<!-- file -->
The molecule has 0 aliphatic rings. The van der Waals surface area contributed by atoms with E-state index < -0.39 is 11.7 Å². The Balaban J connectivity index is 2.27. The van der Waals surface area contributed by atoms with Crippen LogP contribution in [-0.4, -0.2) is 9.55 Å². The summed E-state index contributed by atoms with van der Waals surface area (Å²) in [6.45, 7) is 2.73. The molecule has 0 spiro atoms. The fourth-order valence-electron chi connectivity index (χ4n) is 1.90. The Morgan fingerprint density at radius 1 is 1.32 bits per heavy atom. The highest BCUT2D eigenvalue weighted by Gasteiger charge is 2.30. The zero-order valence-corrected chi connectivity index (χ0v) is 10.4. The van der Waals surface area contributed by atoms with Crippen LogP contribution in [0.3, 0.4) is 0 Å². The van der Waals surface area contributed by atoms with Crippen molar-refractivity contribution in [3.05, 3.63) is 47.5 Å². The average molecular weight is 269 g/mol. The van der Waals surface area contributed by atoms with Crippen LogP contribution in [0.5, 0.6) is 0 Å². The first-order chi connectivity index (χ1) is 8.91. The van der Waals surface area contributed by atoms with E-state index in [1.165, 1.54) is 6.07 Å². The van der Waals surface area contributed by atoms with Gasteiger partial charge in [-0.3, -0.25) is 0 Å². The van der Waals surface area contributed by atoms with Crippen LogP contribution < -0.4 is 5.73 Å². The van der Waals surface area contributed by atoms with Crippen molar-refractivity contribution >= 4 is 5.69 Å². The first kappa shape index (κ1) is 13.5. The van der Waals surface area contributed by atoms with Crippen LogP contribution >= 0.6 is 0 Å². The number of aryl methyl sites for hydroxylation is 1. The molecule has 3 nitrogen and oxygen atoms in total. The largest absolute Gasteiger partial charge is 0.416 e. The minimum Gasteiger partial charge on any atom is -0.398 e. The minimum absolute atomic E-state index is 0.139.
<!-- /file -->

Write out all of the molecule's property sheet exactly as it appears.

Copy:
The molecule has 0 aliphatic rings. The van der Waals surface area contributed by atoms with E-state index < -0.39 is 11.7 Å². The Balaban J connectivity index is 2.27. The van der Waals surface area contributed by atoms with Crippen LogP contribution in [-0.4, -0.2) is 9.55 Å². The summed E-state index contributed by atoms with van der Waals surface area (Å²) in [6.45, 7) is 2.73. The molecule has 0 spiro atoms. The fourth-order valence-electron chi connectivity index (χ4n) is 1.90. The Morgan fingerprint density at radius 1 is 1.32 bits per heavy atom. The highest BCUT2D eigenvalue weighted by Gasteiger charge is 2.30. The zero-order valence-corrected chi connectivity index (χ0v) is 10.4. The van der Waals surface area contributed by atoms with Crippen LogP contribution in [0.3, 0.4) is 0 Å². The van der Waals surface area contributed by atoms with Crippen molar-refractivity contribution in [3.05, 3.63) is 47.5 Å². The average molecular weight is 269 g/mol. The van der Waals surface area contributed by atoms with Crippen LogP contribution in [0.5, 0.6) is 0 Å². The first-order chi connectivity index (χ1) is 8.91. The van der Waals surface area contributed by atoms with E-state index in [1.165, 1.54) is 6.07 Å². The van der Waals surface area contributed by atoms with Gasteiger partial charge in [-0.3, -0.25) is 0 Å². The van der Waals surface area contributed by atoms with Crippen LogP contribution < -0.4 is 5.73 Å². The van der Waals surface area contributed by atoms with Crippen molar-refractivity contribution >= 4 is 5.69 Å². The first kappa shape index (κ1) is 13.5. The van der Waals surface area contributed by atoms with Crippen LogP contribution >= 0.6 is 0 Å². The number of aryl methyl sites for hydroxylation is 1. The molecule has 3 nitrogen and oxygen atoms in total. The largest absolute Gasteiger partial charge is 0.416 e. The minimum Gasteiger partial charge on any atom is -0.398 e. The minimum absolute atomic E-state index is 0.139.